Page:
Legal Alert: Supreme Court Holds that Parties Who Have not Agreed to Class Arbitration Cannot be Required to Submit to Class Arbitration

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On April 27, the United States Supreme Court published its decision in Stolt-Nielsen S.A. v. AnimalFeeds Int'l Corp., No. 08-1198, an antitrust case that could have far-reaching implications with respect to class arbitration. (A copy of the Court's slip opinion is available here.) In a 5–3 decision, the Court held that parties who had never agreed on the issue of whether to allow class arbitration under the arbitration agreement between them – and whose arbitration agreement made no mention whatsoever of class arbitration – could not be required to submit to class arbitration under the agreement. In so holding, the Court ruled that "a party may not be compelled under the [Federal Arbitration Act] to submit to class arbitration unless there is a contractual basis for concluding that the party agreed to do so."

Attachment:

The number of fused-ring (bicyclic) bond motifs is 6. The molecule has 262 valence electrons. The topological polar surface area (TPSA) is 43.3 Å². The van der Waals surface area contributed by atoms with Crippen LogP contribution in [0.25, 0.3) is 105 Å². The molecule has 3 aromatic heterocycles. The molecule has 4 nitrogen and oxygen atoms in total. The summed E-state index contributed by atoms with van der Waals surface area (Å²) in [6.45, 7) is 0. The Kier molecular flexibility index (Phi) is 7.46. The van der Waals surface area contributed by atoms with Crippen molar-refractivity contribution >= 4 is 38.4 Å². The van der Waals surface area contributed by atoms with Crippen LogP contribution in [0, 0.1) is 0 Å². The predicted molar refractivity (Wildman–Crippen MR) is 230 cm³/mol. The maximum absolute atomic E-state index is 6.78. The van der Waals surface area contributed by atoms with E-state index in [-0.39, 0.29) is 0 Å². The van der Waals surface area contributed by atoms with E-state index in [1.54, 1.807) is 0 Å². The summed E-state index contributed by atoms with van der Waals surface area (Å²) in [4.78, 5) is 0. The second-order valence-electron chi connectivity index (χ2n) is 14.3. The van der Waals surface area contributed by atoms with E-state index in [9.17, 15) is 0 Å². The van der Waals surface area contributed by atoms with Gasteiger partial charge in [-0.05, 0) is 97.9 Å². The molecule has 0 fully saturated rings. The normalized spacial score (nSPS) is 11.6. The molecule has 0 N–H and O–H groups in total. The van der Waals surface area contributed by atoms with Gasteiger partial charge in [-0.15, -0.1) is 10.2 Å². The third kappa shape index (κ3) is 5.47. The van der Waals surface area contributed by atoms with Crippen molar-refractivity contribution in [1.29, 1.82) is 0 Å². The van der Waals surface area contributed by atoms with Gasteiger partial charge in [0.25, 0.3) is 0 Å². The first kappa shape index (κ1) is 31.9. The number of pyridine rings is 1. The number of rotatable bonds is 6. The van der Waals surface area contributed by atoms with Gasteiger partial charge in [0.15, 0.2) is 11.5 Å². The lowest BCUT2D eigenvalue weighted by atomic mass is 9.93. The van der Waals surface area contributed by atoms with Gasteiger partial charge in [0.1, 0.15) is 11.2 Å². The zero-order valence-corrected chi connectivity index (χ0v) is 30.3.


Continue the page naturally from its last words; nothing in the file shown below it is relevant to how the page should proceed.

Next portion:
Please see full Alert below for more information.

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Published In: Antitrust & Trade Regulation Updates, Civil Procedure Updates, General Business Updates

DISCLAIMER: Because of the generality of this update, the information provided herein may not be applicable in all situations and should not be acted upon without specific legal advice based on particular situations.

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